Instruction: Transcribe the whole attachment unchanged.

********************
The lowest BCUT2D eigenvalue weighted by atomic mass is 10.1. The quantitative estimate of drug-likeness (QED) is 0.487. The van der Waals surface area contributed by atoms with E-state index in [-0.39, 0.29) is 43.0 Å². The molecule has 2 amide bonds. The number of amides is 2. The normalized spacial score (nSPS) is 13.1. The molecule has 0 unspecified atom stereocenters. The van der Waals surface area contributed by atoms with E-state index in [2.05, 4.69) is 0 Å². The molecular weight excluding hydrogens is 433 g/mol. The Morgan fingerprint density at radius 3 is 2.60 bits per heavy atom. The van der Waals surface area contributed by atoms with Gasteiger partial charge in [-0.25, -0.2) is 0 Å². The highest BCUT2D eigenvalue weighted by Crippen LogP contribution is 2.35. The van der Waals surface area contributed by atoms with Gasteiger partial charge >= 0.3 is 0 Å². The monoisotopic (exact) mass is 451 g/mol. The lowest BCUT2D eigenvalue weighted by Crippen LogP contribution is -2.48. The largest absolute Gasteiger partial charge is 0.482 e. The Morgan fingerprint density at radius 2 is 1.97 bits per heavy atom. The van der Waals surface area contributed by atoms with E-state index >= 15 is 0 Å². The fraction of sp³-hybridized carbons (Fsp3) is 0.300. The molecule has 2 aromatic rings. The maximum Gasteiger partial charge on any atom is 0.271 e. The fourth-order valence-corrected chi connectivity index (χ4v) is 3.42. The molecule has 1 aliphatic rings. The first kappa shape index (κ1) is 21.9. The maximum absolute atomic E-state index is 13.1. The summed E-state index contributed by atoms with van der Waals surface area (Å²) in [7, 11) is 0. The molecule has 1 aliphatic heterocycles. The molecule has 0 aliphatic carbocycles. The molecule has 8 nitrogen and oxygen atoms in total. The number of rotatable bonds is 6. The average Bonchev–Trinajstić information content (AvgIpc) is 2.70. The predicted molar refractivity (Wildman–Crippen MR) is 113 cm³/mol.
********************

The lowest BCUT2D eigenvalue weighted by atomic mass is 10.1. The quantitative estimate of drug-likeness (QED) is 0.487. The van der Waals surface area contributed by atoms with E-state index in [-0.39, 0.29) is 43.0 Å². The molecule has 2 amide bonds. The number of amides is 2. The normalized spacial score (nSPS) is 13.1. The molecule has 0 unspecified atom stereocenters. The van der Waals surface area contributed by atoms with E-state index in [2.05, 4.69) is 0 Å². The molecular weight excluding hydrogens is 433 g/mol. The Morgan fingerprint density at radius 3 is 2.60 bits per heavy atom. The van der Waals surface area contributed by atoms with Gasteiger partial charge in [-0.25, -0.2) is 0 Å². The highest BCUT2D eigenvalue weighted by Crippen LogP contribution is 2.35. The van der Waals surface area contributed by atoms with Gasteiger partial charge >= 0.3 is 0 Å². The monoisotopic (exact) mass is 451 g/mol. The lowest BCUT2D eigenvalue weighted by Crippen LogP contribution is -2.48. The largest absolute Gasteiger partial charge is 0.482 e. The Morgan fingerprint density at radius 2 is 1.97 bits per heavy atom. The van der Waals surface area contributed by atoms with E-state index >= 15 is 0 Å². The fraction of sp³-hybridized carbons (Fsp3) is 0.300. The molecule has 2 aromatic rings. The maximum Gasteiger partial charge on any atom is 0.271 e. The fourth-order valence-corrected chi connectivity index (χ4v) is 3.42. The molecule has 1 aliphatic rings. The first kappa shape index (κ1) is 21.9. The maximum absolute atomic E-state index is 13.1. The summed E-state index contributed by atoms with van der Waals surface area (Å²) in [7, 11) is 0. The molecule has 1 aliphatic heterocycles. The molecule has 0 aliphatic carbocycles. The molecule has 8 nitrogen and oxygen atoms in total. The number of rotatable bonds is 6. The average Bonchev–Trinajstić information content (AvgIpc) is 2.70. The predicted molar refractivity (Wildman–Crippen MR) is 113 cm³/mol.